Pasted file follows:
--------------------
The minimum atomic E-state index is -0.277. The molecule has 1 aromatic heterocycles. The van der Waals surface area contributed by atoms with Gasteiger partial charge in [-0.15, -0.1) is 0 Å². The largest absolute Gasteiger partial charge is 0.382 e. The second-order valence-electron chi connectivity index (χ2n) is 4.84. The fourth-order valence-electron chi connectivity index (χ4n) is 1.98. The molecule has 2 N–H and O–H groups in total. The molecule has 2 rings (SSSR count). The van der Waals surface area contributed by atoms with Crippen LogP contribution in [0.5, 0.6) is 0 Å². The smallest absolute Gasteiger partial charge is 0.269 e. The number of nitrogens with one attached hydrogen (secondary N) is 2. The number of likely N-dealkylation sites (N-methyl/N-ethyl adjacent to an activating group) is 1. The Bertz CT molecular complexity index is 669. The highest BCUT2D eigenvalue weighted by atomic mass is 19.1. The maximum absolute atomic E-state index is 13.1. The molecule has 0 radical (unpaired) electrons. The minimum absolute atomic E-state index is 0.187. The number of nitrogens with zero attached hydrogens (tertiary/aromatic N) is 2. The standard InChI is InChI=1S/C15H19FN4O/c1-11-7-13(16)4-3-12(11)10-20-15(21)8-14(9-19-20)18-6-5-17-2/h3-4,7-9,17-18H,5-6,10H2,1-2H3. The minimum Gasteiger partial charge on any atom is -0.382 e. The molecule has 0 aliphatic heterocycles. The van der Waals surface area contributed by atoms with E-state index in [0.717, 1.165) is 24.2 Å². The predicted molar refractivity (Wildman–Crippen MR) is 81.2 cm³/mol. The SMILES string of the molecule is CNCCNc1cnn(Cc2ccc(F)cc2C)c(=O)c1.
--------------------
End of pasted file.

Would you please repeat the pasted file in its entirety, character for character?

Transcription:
The minimum atomic E-state index is -0.277. The molecule has 1 aromatic heterocycles. The van der Waals surface area contributed by atoms with Gasteiger partial charge in [-0.15, -0.1) is 0 Å². The largest absolute Gasteiger partial charge is 0.382 e. The second-order valence-electron chi connectivity index (χ2n) is 4.84. The fourth-order valence-electron chi connectivity index (χ4n) is 1.98. The molecule has 2 N–H and O–H groups in total. The molecule has 2 rings (SSSR count). The van der Waals surface area contributed by atoms with Crippen LogP contribution in [0.5, 0.6) is 0 Å². The smallest absolute Gasteiger partial charge is 0.269 e. The number of nitrogens with one attached hydrogen (secondary N) is 2. The number of likely N-dealkylation sites (N-methyl/N-ethyl adjacent to an activating group) is 1. The Bertz CT molecular complexity index is 669. The highest BCUT2D eigenvalue weighted by atomic mass is 19.1. The maximum absolute atomic E-state index is 13.1. The molecule has 0 radical (unpaired) electrons. The minimum absolute atomic E-state index is 0.187. The number of nitrogens with zero attached hydrogens (tertiary/aromatic N) is 2. The standard InChI is InChI=1S/C15H19FN4O/c1-11-7-13(16)4-3-12(11)10-20-15(21)8-14(9-19-20)18-6-5-17-2/h3-4,7-9,17-18H,5-6,10H2,1-2H3. The minimum Gasteiger partial charge on any atom is -0.382 e. The molecule has 0 aliphatic heterocycles. The van der Waals surface area contributed by atoms with E-state index in [0.717, 1.165) is 24.2 Å². The predicted molar refractivity (Wildman–Crippen MR) is 81.2 cm³/mol. The SMILES string of the molecule is CNCCNc1cnn(Cc2ccc(F)cc2C)c(=O)c1.